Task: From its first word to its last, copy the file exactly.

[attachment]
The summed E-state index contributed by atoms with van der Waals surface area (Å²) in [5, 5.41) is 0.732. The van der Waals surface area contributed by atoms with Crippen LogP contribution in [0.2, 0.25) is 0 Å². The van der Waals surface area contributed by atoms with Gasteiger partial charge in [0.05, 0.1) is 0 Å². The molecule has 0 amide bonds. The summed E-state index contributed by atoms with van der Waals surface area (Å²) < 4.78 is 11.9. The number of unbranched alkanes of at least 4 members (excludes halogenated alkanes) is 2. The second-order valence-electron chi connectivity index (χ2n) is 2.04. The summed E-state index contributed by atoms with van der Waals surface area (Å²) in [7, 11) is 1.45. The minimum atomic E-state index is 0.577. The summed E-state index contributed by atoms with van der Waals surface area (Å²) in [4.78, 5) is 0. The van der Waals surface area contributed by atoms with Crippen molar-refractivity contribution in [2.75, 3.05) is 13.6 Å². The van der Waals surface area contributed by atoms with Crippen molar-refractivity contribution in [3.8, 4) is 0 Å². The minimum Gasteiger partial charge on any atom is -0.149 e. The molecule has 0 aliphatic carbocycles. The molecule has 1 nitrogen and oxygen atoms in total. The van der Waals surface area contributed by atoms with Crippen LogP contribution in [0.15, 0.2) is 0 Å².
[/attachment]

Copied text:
The summed E-state index contributed by atoms with van der Waals surface area (Å²) in [5, 5.41) is 0.732. The van der Waals surface area contributed by atoms with Crippen LogP contribution in [0.2, 0.25) is 0 Å². The van der Waals surface area contributed by atoms with Gasteiger partial charge in [0.05, 0.1) is 0 Å². The molecule has 0 amide bonds. The summed E-state index contributed by atoms with van der Waals surface area (Å²) < 4.78 is 11.9. The number of unbranched alkanes of at least 4 members (excludes halogenated alkanes) is 2. The second-order valence-electron chi connectivity index (χ2n) is 2.04. The summed E-state index contributed by atoms with van der Waals surface area (Å²) in [7, 11) is 1.45. The minimum atomic E-state index is 0.577. The summed E-state index contributed by atoms with van der Waals surface area (Å²) in [4.78, 5) is 0. The van der Waals surface area contributed by atoms with Crippen molar-refractivity contribution in [2.75, 3.05) is 13.6 Å². The van der Waals surface area contributed by atoms with Crippen molar-refractivity contribution in [3.8, 4) is 0 Å². The minimum Gasteiger partial charge on any atom is -0.149 e. The molecule has 0 aliphatic carbocycles. The molecule has 1 nitrogen and oxygen atoms in total. The van der Waals surface area contributed by atoms with Crippen LogP contribution in [0.15, 0.2) is 0 Å².